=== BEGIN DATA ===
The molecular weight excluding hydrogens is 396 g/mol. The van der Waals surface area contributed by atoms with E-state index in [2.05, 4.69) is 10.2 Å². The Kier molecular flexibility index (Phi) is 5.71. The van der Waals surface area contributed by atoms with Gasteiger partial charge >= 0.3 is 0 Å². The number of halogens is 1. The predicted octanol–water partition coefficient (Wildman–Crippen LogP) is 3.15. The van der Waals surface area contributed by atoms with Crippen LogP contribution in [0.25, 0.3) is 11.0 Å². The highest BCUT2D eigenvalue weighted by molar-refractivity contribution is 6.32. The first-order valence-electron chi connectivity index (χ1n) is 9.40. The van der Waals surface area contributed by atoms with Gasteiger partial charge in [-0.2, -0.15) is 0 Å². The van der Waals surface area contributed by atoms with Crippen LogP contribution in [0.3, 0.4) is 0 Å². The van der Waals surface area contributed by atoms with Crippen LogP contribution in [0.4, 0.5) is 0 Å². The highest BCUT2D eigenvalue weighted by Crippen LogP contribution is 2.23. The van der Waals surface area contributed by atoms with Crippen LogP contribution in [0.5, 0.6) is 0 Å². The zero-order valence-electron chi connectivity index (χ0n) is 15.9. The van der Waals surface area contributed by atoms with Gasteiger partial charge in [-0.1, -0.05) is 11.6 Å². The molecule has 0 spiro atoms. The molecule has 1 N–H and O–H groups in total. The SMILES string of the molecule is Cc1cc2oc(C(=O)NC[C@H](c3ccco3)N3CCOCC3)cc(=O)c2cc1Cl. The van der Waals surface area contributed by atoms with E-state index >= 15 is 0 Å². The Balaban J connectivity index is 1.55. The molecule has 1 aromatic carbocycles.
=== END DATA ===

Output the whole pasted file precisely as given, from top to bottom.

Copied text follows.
The molecular weight excluding hydrogens is 396 g/mol. The van der Waals surface area contributed by atoms with E-state index in [2.05, 4.69) is 10.2 Å². The Kier molecular flexibility index (Phi) is 5.71. The van der Waals surface area contributed by atoms with Gasteiger partial charge >= 0.3 is 0 Å². The number of halogens is 1. The predicted octanol–water partition coefficient (Wildman–Crippen LogP) is 3.15. The van der Waals surface area contributed by atoms with Crippen LogP contribution in [0.25, 0.3) is 11.0 Å². The highest BCUT2D eigenvalue weighted by molar-refractivity contribution is 6.32. The first-order valence-electron chi connectivity index (χ1n) is 9.40. The van der Waals surface area contributed by atoms with Gasteiger partial charge in [-0.2, -0.15) is 0 Å². The van der Waals surface area contributed by atoms with Crippen LogP contribution in [0.3, 0.4) is 0 Å². The van der Waals surface area contributed by atoms with Crippen LogP contribution in [0.4, 0.5) is 0 Å². The highest BCUT2D eigenvalue weighted by Crippen LogP contribution is 2.23. The van der Waals surface area contributed by atoms with Crippen LogP contribution in [0.5, 0.6) is 0 Å². The zero-order valence-electron chi connectivity index (χ0n) is 15.9. The van der Waals surface area contributed by atoms with Gasteiger partial charge in [-0.1, -0.05) is 11.6 Å². The molecule has 0 spiro atoms. The molecule has 1 N–H and O–H groups in total. The SMILES string of the molecule is Cc1cc2oc(C(=O)NC[C@H](c3ccco3)N3CCOCC3)cc(=O)c2cc1Cl. The van der Waals surface area contributed by atoms with E-state index >= 15 is 0 Å². The Balaban J connectivity index is 1.55. The molecule has 1 aromatic carbocycles.